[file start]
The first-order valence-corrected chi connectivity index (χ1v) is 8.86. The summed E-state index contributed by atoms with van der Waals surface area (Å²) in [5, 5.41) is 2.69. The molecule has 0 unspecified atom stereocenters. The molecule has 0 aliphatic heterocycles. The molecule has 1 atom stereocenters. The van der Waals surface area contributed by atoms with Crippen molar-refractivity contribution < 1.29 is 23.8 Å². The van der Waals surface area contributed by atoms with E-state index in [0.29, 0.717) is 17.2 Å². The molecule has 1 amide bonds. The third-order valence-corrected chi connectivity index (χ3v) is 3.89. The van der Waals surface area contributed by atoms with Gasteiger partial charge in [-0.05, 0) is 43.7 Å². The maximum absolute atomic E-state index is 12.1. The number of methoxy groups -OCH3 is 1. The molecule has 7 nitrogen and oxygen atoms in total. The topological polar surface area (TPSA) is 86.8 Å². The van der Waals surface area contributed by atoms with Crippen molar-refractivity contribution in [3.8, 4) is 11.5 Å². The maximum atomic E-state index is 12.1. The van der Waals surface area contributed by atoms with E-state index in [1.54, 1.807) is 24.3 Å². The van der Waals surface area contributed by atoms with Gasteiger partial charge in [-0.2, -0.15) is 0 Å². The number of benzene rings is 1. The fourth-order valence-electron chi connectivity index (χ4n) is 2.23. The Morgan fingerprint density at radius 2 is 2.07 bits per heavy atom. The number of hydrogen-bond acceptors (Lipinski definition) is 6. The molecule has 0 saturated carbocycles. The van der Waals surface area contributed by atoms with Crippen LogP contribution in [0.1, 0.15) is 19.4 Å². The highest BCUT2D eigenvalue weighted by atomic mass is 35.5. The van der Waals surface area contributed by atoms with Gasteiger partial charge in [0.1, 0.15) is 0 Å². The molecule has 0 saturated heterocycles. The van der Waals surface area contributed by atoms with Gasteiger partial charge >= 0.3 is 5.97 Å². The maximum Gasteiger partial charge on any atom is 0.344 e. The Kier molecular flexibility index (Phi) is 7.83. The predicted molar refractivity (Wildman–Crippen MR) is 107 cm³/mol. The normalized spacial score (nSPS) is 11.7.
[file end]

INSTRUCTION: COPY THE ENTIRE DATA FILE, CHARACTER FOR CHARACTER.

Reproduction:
The first-order valence-corrected chi connectivity index (χ1v) is 8.86. The summed E-state index contributed by atoms with van der Waals surface area (Å²) in [5, 5.41) is 2.69. The molecule has 0 unspecified atom stereocenters. The molecule has 0 aliphatic heterocycles. The molecule has 1 atom stereocenters. The van der Waals surface area contributed by atoms with Crippen molar-refractivity contribution < 1.29 is 23.8 Å². The van der Waals surface area contributed by atoms with E-state index in [0.29, 0.717) is 17.2 Å². The molecule has 1 amide bonds. The third-order valence-corrected chi connectivity index (χ3v) is 3.89. The van der Waals surface area contributed by atoms with Gasteiger partial charge in [-0.05, 0) is 43.7 Å². The maximum absolute atomic E-state index is 12.1. The number of methoxy groups -OCH3 is 1. The molecule has 7 nitrogen and oxygen atoms in total. The topological polar surface area (TPSA) is 86.8 Å². The van der Waals surface area contributed by atoms with Crippen molar-refractivity contribution in [3.8, 4) is 11.5 Å². The maximum atomic E-state index is 12.1. The van der Waals surface area contributed by atoms with E-state index in [1.54, 1.807) is 24.3 Å². The van der Waals surface area contributed by atoms with Gasteiger partial charge in [-0.2, -0.15) is 0 Å². The number of benzene rings is 1. The fourth-order valence-electron chi connectivity index (χ4n) is 2.23. The Morgan fingerprint density at radius 2 is 2.07 bits per heavy atom. The number of hydrogen-bond acceptors (Lipinski definition) is 6. The molecule has 0 saturated carbocycles. The van der Waals surface area contributed by atoms with Crippen LogP contribution in [0.1, 0.15) is 19.4 Å². The highest BCUT2D eigenvalue weighted by atomic mass is 35.5. The van der Waals surface area contributed by atoms with Gasteiger partial charge in [0.1, 0.15) is 0 Å². The molecule has 0 saturated heterocycles. The van der Waals surface area contributed by atoms with Gasteiger partial charge >= 0.3 is 5.97 Å². The maximum Gasteiger partial charge on any atom is 0.344 e. The Kier molecular flexibility index (Phi) is 7.83. The predicted molar refractivity (Wildman–Crippen MR) is 107 cm³/mol. The normalized spacial score (nSPS) is 11.7.